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Old Apr 1, 2010, 12:17 AM   #1
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Default T1i Light meter brightness and blurry shots

I have been practising. Though I find that the Light meter always seems to make things brighter than they need to be. As an example, this pictture has the following with ISO 100
Exposure Time |13sec.
FNumber |f/6.3

I set a modest f-stop and then centered the light meter in the view finder to ensure proper exposure.


Even though this pic was taken on a tripod, with the 2 second delay, you can still see the blur as well. I dont know why.
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Old Apr 1, 2010, 12:26 AM   #2
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Best thing to use is a cable release or a wireless release. Even on a tripod you need to let the camera settle for a bit. You can try the 30 sec delay or spend 4 dollar on ebay. Just do a search for t1i remote release.

On your shot, the white balance is off. Think you will be better serve doing a custom white balance with a white balance card or 18% gray card then using auto white balance. After that if it is still to bright, set the ev to -1/3 to -2/3 and see what exposure you prefer. It is normal for a dslr to try to over expose a shot if you are shooting something dark and under expose the shot when you are shooting something bright.

Check out www.dslrtips.com they have a workshop video about shooting something very bright.
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Old Apr 1, 2010, 4:00 AM   #3
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OK, this is a very normal situation, and the camera has responded as designed. You've shot in evaluative metering so the camera has split the photo into zones and then worked out the best exposure as an average for all of these. So you have some areas that are at the bottom end of the range and some 'hot' areas. The overall exposure on this photo is just under exposed which is what the camera has deemed to be the best compromise with the dark sky etc.

I've included your photo below with the histogram so you can see that overall it is not over exposed at all.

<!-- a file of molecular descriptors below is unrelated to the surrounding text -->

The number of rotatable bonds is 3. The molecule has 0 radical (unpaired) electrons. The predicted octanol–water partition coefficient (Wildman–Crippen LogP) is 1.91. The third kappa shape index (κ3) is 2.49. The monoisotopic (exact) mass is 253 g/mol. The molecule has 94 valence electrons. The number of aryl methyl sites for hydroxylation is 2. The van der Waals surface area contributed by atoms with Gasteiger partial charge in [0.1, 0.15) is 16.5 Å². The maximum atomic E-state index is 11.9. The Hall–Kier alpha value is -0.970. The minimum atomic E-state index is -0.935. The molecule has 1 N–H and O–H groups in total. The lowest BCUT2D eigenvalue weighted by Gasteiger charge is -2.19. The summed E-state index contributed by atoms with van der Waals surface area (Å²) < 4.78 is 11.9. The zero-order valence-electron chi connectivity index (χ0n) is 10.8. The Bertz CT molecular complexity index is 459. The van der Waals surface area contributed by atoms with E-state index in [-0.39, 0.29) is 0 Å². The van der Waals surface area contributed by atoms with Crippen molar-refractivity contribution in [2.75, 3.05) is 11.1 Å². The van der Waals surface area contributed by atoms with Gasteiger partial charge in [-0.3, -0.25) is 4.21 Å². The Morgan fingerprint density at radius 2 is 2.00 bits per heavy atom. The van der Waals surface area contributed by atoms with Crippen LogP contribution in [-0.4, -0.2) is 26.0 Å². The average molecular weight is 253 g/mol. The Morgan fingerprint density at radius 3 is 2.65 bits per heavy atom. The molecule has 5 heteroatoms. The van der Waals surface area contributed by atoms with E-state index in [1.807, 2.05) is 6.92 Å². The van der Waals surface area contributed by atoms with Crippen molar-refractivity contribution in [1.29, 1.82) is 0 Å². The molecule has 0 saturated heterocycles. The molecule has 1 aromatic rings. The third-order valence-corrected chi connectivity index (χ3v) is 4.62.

Now, if you want to expose for the bright area of the photo, you need to switch to spot metering so only the centre portion of the frame is used for metering and point this at the area you want to be correctly exposed, however in this scene that would have rendered the rest of the photo very dark (assuming you metered on the bright shop). You can do something similar using Manual exposure, and this is what most long shutter speed shots should be taken in.

As for the shake, did you leave the IS turned on, this can cause such a problem when using a tripod.
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Old Apr 1, 2010, 4:23 AM   #4
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Is the histogram just a graph of light concentration on the photo? and Yes IS was on. Why would it hurt the image?
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Old Apr 1, 2010, 4:26 AM   #5
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Quote:
Originally Posted by HeavyBird View Post
Is the histogram just a graph of light concentration on the photo? and Yes IS was on. Why would it hurt the image?
Yes, so on the left you have total black and on the right it would be pure white. As you can see the average is below the middle and is pretty much what I would expect to see for this sort of scene.

The IS can be working and trying to counteract what it deems movement but isn't so causes blur in long exposures. Depending on the lens some should recognise they are on a tripod but still it is best to switch it off.
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